Familial Cancer

, Volume 15, Issue 2, pp 241–251 | Cite as

Determining the familial risk distribution of colorectal cancer: a data mining approach

  • Rowena Chau
  • Mark A. Jenkins
  • Daniel D. Buchanan
  • Driss Ait Ouakrim
  • Graham G. Giles
  • Graham Casey
  • Steven Gallinger
  • Robert W. Haile
  • Loic Le Marchand
  • Polly A. Newcomb
  • Noralane M. Lindor
  • John L. Hopper
  • Aung Ko Win
Original Article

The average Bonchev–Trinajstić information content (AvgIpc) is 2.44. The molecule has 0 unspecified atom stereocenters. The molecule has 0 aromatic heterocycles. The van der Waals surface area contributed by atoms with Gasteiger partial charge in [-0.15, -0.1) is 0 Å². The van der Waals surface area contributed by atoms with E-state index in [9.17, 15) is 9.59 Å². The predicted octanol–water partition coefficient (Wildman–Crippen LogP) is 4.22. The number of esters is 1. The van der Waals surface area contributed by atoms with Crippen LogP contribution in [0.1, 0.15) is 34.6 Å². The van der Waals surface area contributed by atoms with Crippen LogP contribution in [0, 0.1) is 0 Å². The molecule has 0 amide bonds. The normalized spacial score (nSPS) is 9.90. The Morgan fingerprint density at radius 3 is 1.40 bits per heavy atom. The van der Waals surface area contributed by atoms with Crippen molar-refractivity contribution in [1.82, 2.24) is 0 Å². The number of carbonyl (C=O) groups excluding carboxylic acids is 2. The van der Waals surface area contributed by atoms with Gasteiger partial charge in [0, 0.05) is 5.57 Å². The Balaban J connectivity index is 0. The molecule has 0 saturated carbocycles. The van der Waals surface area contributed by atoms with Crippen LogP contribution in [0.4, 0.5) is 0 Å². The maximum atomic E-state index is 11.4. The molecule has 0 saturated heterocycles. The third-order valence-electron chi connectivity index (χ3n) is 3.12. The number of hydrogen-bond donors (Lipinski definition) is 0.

This study was aimed to characterize the distribution of colorectal cancer risk using family history of cancers by data mining. Family histories for 10,066 colorectal cancer cases recruited to population cancer registries of the Colon Cancer Family Registry were analyzed using a data mining framework. A novel index was developed to quantify familial cancer aggregation. Artificial neural network was used to identify distinct categories of familial risk. Standardized incidence ratios (SIRs) and corresponding 95 % confidence intervals (CIs) of colorectal cancer were calculated for each category. We identified five major, and 66 minor categories of familial risk for developing colorectal cancer. The distribution the major risk categories were: (1) 7 % of families (SIR = 7.11; 95 % CI 6.65–7.59) had a strong family history of colorectal cancer; (2) 13 % of families (SIR = 2.94; 95 % CI 2.78–3.10) had a moderate family history of colorectal cancer; (3) 11 % of families (SIR = 1.23; 95 % CI 1.12–1.36) had a strong family history of breast cancer and a weak family history of colorectal cancer; (4) 9 % of families (SIR = 1.06; 95 % CI 0.96–1.18) had strong family history of prostate cancer and weak family history of colorectal cancer; and (5) 60 % of families (SIR = 0.61; 95 % CI 0.57–0.65) had a weak family history of all cancers. There is a wide variation of colorectal cancer risk that can be categorized by family history of cancer, with a strong gradient of colorectal cancer risk between the highest and lowest risk categories. The risk of colorectal cancer for people with the highest risk category of family history (7 % of the population) was 12-times that for people in the lowest risk category (60 %) of the population. Data mining was proven an effective approach for gaining insight into the underlying cancer aggregation patterns and for categorizing familial risk of colorectal cancer.